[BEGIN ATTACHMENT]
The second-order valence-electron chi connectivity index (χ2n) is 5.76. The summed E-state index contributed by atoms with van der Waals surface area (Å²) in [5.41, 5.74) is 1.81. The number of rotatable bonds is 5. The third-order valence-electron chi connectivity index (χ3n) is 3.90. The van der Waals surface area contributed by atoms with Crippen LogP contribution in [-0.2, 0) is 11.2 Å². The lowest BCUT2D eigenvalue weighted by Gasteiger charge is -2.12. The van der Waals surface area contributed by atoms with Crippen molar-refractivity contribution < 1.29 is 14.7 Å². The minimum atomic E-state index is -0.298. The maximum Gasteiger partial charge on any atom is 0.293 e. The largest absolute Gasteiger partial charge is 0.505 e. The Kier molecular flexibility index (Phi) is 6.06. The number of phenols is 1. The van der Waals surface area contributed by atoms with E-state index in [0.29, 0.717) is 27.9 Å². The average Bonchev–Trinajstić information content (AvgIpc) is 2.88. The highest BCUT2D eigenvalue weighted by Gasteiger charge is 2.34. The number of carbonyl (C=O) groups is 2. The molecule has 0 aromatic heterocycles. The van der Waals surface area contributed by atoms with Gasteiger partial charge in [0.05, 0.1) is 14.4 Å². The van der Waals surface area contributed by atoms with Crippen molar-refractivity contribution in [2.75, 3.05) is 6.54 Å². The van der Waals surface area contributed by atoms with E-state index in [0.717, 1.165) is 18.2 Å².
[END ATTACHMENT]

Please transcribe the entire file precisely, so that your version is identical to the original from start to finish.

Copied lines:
The second-order valence-electron chi connectivity index (χ2n) is 5.76. The summed E-state index contributed by atoms with van der Waals surface area (Å²) in [5.41, 5.74) is 1.81. The number of rotatable bonds is 5. The third-order valence-electron chi connectivity index (χ3n) is 3.90. The van der Waals surface area contributed by atoms with Crippen LogP contribution in [-0.2, 0) is 11.2 Å². The lowest BCUT2D eigenvalue weighted by Gasteiger charge is -2.12. The van der Waals surface area contributed by atoms with Crippen molar-refractivity contribution < 1.29 is 14.7 Å². The minimum atomic E-state index is -0.298. The maximum Gasteiger partial charge on any atom is 0.293 e. The largest absolute Gasteiger partial charge is 0.505 e. The Kier molecular flexibility index (Phi) is 6.06. The number of phenols is 1. The van der Waals surface area contributed by atoms with E-state index in [0.29, 0.717) is 27.9 Å². The average Bonchev–Trinajstić information content (AvgIpc) is 2.88. The highest BCUT2D eigenvalue weighted by Gasteiger charge is 2.34. The number of carbonyl (C=O) groups is 2. The molecule has 0 aromatic heterocycles. The van der Waals surface area contributed by atoms with Gasteiger partial charge in [0.05, 0.1) is 14.4 Å². The van der Waals surface area contributed by atoms with Crippen molar-refractivity contribution in [2.75, 3.05) is 6.54 Å². The van der Waals surface area contributed by atoms with E-state index in [0.717, 1.165) is 18.2 Å².